In addition, job seekers aged 18 and over who get either allowance can volunteer to participate in an activity at any time. Those participating in the program usually do so for 32 hours per fortnight. Each placement lasts for six months, and is followed by six months without obligation to participate.

Work for the Dole participants may receive an extra $20.80 per fortnight, on top of their Allowance payments.[2] Protective clothing is provided by the project sponsor if it is needed. Essential training, such as occupational health and safety training, is also provided. Transport costs are not separately covered however, and can easily absorb the additional payment - especially for those undertaking the "full time" version.

History[edit]

Work for the Dole was first proposed by the Liberal Party of Australia in 1987, and was enacted on a trial basis a year after it gained power at the 1996 federal election in their traditional coalition. Despite mixed feelings among younger people, at whom the program was aimed, there was little mainstream opposition when it was launched.[3]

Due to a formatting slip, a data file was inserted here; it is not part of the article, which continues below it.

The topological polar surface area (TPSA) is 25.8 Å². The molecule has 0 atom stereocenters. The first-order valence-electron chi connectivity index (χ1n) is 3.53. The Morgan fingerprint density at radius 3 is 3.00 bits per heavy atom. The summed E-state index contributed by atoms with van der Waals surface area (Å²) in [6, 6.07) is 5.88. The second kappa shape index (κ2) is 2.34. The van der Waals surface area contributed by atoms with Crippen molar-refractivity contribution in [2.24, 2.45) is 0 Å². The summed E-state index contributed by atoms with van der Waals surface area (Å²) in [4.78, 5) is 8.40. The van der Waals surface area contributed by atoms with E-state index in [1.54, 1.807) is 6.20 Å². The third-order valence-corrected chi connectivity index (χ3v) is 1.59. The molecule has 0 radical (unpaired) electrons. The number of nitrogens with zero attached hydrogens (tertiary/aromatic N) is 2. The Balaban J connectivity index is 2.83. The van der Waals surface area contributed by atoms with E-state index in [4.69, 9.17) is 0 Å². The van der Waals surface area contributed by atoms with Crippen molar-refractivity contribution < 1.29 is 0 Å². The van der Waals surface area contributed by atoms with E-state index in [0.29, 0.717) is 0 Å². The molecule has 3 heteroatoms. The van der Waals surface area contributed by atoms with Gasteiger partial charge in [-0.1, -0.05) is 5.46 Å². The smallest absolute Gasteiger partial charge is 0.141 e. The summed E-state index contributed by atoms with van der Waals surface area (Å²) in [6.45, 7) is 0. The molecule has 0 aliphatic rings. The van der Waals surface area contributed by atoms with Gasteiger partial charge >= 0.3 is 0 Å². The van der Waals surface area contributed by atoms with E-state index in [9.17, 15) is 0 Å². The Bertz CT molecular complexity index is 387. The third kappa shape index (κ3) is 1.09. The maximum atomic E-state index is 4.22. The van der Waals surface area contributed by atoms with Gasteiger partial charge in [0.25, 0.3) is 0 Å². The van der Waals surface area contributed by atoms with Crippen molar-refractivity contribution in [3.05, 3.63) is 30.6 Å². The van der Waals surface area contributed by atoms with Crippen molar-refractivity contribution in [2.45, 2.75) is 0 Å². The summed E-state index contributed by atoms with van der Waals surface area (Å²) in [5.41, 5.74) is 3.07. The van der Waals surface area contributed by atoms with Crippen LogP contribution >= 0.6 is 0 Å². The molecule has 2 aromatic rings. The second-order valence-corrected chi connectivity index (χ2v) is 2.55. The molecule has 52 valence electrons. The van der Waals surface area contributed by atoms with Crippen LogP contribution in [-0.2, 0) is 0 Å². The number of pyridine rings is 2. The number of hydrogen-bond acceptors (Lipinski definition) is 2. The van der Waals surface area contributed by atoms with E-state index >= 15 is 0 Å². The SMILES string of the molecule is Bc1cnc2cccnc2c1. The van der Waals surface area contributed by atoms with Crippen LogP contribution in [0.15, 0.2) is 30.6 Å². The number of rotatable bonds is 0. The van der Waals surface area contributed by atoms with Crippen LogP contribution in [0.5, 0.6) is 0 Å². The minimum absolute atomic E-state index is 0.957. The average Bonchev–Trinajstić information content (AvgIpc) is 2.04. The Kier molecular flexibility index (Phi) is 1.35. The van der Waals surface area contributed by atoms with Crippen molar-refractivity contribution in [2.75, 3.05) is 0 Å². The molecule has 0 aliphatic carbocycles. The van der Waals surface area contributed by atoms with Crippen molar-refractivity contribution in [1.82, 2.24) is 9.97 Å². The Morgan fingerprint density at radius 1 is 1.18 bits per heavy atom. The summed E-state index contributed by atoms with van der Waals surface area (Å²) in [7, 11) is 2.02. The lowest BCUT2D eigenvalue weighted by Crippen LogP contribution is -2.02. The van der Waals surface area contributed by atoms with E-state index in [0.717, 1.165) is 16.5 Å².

On 1 July 1998, all job seekers aged 18–24 that had been claiming benefits for six months or more were required to join the scheme. From 19 April 1999, job seekers aged 17 or 18 and who had left Year 12 had to join the scheme after three months of job seeking. During the 2000 Summer Olympic Games, all those of an eligible age who had been unemployed for three months or more and lived in Sydney were required to participate. This temporary change was made to encourage people to take up casual work during the Games. In December 2000, Work for the Dole was expanded to include those aged 35–39. Additionally, those aged 40–49 could volunteer themselves for the scheme for the first time. On 1 July 2002, Training Credits were paid to those completing the scheme for the first time. The initial amount was $800 for six months work.